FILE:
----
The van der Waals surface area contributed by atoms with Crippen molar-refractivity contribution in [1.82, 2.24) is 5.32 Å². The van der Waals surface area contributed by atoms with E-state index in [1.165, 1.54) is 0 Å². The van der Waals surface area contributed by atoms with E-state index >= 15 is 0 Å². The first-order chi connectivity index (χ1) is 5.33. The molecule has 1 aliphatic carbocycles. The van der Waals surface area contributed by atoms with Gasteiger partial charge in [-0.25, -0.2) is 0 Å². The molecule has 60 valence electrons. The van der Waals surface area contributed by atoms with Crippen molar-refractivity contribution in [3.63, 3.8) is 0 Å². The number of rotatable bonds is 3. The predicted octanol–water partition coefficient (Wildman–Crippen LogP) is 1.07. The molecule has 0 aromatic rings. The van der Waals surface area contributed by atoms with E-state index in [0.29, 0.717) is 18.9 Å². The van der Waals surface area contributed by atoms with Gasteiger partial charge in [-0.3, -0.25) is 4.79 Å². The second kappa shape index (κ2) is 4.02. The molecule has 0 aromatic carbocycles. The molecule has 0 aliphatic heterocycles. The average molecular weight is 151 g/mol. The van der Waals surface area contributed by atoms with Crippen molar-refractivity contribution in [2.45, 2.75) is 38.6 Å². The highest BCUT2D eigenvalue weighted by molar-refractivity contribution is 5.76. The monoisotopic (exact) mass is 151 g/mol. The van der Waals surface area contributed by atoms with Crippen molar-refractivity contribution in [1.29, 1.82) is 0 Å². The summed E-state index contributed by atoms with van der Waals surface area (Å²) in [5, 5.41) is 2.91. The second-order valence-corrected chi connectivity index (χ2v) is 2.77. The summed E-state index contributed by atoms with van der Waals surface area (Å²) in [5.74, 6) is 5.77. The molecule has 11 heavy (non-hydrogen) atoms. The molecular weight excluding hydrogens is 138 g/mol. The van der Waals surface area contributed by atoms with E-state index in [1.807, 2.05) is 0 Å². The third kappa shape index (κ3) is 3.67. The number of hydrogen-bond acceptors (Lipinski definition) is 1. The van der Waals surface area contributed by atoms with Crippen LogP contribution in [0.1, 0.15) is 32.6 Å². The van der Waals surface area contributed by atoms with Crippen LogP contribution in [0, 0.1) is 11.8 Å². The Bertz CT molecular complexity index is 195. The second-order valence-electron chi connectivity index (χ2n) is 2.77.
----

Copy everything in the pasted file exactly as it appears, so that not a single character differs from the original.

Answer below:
The van der Waals surface area contributed by atoms with Crippen molar-refractivity contribution in [1.82, 2.24) is 5.32 Å². The van der Waals surface area contributed by atoms with E-state index in [1.165, 1.54) is 0 Å². The van der Waals surface area contributed by atoms with E-state index >= 15 is 0 Å². The first-order chi connectivity index (χ1) is 5.33. The molecule has 1 aliphatic carbocycles. The van der Waals surface area contributed by atoms with Gasteiger partial charge in [-0.25, -0.2) is 0 Å². The molecule has 60 valence electrons. The van der Waals surface area contributed by atoms with Crippen molar-refractivity contribution in [3.63, 3.8) is 0 Å². The number of rotatable bonds is 3. The predicted octanol–water partition coefficient (Wildman–Crippen LogP) is 1.07. The molecule has 0 aromatic rings. The van der Waals surface area contributed by atoms with E-state index in [0.29, 0.717) is 18.9 Å². The van der Waals surface area contributed by atoms with Gasteiger partial charge in [-0.3, -0.25) is 4.79 Å². The second kappa shape index (κ2) is 4.02. The molecule has 0 aromatic carbocycles. The molecule has 0 aliphatic heterocycles. The average molecular weight is 151 g/mol. The van der Waals surface area contributed by atoms with Crippen molar-refractivity contribution in [2.45, 2.75) is 38.6 Å². The highest BCUT2D eigenvalue weighted by molar-refractivity contribution is 5.76. The monoisotopic (exact) mass is 151 g/mol. The van der Waals surface area contributed by atoms with Crippen molar-refractivity contribution in [1.29, 1.82) is 0 Å². The summed E-state index contributed by atoms with van der Waals surface area (Å²) in [5, 5.41) is 2.91. The second-order valence-corrected chi connectivity index (χ2v) is 2.77. The summed E-state index contributed by atoms with van der Waals surface area (Å²) in [5.74, 6) is 5.77. The molecule has 11 heavy (non-hydrogen) atoms. The molecular weight excluding hydrogens is 138 g/mol. The van der Waals surface area contributed by atoms with E-state index in [1.807, 2.05) is 0 Å². The third kappa shape index (κ3) is 3.67. The number of hydrogen-bond acceptors (Lipinski definition) is 1. The van der Waals surface area contributed by atoms with Crippen LogP contribution in [0.1, 0.15) is 32.6 Å². The van der Waals surface area contributed by atoms with Crippen LogP contribution in [0, 0.1) is 11.8 Å². The Bertz CT molecular complexity index is 195. The second-order valence-electron chi connectivity index (χ2n) is 2.77.